Hello Remodelaholics! Sarah here from The Created Home, where we never throw things away, we just turn them into something else. Recently, my husband and I pulled a few solid core interior doors from a home we are flipping, and when another home needed a barn door for the laundry closet it was like the heavens opened and choirs sang and we knew.
I mean, most of the cost of DIY is in the lumber, right? So why not start with a door and add little here and there to make your own door?
There are a lot of ways to design a barn door, so if you are not loving the herringbone-style chevrons (but really, who doesn’t love chevron?!) you can take this idea and change it up however you like.
How to Make a DIY Barn Door from an Interior Door
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Here’s what you will need for this project:
- A door (solid core is best)
- 1×4 lumber – this project required 4 eight foot boards
- 1/4″ luan plywood (if filling in a design between the outlines)
- wood glue
- paint or stain – this is Demo Day from Magnolia
- sliding barn door hardware*, plus optional spacers
- wood filler
*See the full Remodelaholic Guide to Budget-Friendly Barn Door Hardware here — starting at $70!
- miter saw
- circular saw
- table saw
- brad nailer (optional)
- trim router (optional)
How to turn an old interior door into a fabulous sliding barn door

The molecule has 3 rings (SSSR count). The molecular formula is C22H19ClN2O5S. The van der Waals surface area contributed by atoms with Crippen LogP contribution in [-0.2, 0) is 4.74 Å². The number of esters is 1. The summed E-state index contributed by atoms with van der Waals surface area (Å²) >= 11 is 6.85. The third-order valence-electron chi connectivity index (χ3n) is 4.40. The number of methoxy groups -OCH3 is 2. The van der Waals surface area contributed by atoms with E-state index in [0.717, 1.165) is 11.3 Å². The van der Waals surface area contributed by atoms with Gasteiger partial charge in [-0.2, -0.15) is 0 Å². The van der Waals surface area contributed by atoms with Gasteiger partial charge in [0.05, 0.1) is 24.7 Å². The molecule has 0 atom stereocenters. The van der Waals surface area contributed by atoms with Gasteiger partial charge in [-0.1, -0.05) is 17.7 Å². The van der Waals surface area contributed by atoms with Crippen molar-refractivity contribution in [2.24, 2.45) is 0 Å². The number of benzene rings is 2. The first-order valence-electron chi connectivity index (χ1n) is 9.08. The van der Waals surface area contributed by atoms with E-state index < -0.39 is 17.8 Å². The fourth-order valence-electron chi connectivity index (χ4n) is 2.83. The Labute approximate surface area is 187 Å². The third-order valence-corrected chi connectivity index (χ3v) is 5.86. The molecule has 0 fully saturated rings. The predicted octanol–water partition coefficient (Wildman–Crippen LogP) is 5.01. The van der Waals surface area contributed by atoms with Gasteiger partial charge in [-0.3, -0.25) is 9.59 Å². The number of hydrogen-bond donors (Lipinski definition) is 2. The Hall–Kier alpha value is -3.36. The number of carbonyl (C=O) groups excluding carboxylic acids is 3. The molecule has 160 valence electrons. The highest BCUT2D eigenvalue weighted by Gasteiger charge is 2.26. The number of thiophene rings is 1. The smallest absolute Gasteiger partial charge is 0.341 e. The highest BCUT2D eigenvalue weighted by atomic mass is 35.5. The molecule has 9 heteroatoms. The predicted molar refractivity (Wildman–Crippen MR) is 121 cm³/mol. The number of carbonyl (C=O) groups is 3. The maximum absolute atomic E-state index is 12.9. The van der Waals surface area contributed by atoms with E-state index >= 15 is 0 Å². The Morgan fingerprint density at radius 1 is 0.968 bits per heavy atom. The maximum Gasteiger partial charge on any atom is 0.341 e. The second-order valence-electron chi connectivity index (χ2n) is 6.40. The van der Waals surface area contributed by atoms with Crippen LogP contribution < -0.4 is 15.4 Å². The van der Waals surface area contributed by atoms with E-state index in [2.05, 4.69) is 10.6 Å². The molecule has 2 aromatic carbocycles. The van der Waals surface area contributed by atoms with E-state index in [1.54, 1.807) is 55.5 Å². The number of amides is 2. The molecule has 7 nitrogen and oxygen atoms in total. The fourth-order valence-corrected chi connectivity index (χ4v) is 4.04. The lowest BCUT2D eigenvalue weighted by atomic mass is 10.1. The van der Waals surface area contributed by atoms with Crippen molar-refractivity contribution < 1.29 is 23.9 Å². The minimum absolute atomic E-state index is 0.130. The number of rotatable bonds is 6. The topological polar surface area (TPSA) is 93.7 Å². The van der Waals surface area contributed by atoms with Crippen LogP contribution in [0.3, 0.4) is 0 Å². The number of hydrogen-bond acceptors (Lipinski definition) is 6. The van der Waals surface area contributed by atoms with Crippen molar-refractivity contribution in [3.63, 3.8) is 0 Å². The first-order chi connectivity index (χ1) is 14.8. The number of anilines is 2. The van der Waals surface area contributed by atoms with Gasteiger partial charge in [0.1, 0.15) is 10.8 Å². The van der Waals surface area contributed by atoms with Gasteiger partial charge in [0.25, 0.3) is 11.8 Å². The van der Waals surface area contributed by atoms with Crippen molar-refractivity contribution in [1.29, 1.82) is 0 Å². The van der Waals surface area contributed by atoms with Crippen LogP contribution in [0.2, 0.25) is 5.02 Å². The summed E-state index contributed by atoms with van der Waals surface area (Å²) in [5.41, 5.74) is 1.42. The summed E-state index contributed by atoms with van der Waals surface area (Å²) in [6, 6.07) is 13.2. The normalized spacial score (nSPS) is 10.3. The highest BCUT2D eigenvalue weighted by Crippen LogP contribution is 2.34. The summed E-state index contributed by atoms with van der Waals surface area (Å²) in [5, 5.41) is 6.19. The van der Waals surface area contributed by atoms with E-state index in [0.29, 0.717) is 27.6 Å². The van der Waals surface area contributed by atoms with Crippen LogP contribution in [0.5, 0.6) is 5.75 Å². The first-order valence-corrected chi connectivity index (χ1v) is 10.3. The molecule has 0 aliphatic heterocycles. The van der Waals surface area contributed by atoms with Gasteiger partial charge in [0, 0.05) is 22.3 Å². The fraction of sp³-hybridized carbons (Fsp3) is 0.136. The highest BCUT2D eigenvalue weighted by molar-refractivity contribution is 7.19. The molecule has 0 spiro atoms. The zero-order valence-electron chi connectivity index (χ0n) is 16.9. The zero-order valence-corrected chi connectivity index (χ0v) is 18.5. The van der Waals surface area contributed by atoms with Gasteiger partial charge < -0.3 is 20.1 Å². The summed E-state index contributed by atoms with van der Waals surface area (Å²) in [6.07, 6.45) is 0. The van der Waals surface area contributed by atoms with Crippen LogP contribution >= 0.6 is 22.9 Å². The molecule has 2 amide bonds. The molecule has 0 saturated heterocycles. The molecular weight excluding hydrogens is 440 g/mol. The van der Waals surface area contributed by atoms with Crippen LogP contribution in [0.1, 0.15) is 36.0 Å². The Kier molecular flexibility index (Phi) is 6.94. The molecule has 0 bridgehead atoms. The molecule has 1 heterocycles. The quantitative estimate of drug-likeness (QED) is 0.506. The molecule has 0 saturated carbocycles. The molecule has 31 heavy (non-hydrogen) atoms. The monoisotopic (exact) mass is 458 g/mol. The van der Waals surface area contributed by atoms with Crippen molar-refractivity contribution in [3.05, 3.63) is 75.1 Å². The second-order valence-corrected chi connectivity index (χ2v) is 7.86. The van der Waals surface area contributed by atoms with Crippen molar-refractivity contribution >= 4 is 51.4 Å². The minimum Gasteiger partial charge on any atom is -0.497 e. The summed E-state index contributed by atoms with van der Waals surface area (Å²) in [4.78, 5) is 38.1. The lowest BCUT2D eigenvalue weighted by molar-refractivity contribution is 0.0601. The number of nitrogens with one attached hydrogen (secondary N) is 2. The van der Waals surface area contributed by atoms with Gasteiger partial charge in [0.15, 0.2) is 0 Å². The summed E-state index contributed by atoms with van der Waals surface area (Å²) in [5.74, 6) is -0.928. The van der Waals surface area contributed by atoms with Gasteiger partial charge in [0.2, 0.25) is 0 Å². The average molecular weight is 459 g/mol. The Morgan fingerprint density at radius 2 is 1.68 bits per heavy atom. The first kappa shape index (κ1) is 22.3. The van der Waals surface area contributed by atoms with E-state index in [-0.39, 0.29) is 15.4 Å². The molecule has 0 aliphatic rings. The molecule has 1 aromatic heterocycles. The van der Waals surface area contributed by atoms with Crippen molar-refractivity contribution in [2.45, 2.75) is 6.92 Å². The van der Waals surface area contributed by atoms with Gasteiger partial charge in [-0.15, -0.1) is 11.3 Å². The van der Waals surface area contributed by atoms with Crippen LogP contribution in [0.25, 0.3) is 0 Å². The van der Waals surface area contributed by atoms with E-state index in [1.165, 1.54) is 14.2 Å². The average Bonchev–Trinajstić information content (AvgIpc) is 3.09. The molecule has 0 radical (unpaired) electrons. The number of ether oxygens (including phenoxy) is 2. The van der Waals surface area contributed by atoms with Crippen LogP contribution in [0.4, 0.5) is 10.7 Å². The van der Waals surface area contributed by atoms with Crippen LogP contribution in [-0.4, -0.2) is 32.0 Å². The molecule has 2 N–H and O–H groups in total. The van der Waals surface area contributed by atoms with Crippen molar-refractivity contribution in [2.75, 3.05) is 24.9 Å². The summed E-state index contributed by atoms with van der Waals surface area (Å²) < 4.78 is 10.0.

Step 1: Remove the door hinge mortises.
I removed them with a circular saw and a guide, cutting away about 1/4″ of material. If you prefer not to cut off material you can also fill them in with some filler or Bondo.
Step 2:Cut outer frame pieces (sides).
Lay the long pieces on the door where you want them and mark a cut line. Marking instead of measuring creates easy, accurate lines. Cut and then glue down the pieces. Clamp in place.
Step 3: Cut inner frame pieces (top and bottom), as well as middle column piece.
Make sure to get a good, tight fit. Glue and clamp.
Step 4: Rip 1/4″ plywood into strips.
Mine are about 4″ wide. I used the table saw to make this happen quickly.
Step 5: Cut a 45 degree angle at the end of each piece to be inlay-ed into your frame.
Be sure not to cut them too short. The angle means they need to be longer than you might think!
Step 5.5: Round the edges (optional)
I chose to slightly round over each piece so that they would create uniform spacing.
In this photo you can see the pieces without the round over.
This photo shows how the pieces look with the round over. I simply used a trim router and zipped through the sides (not the angled ends). It’s not essential, but it’s a nice touch.
Step 6: Mark and cut each piece at the other end to fit tightly into the frame.
Glue in place and use brad nails to tack them down or weights to hold them in place while drying.
Step 7: Fill any gaps at the side of the door to make it look as seamless as possible.
You can use Bondo if you are painting. Sand smooth.
Paint or stain as desired.
Step 8: Hang with barn door hardware according to manufacture instructions.
See the Remodelaholic Guide to Budget-Friendly Barn Door Hardware here — starting at $70!
TIP: You may need additional spacers due to the extra thickness of the door. I used these.
Step 9: Admire your work!
How fun is the sliding door in this space?!
I love the details of the door against the tile floor and that wood floor in the background.
What do you think? Are you a fan of barn doors? This is a great way to get the look for less. If you do build one, be sure to share a photo!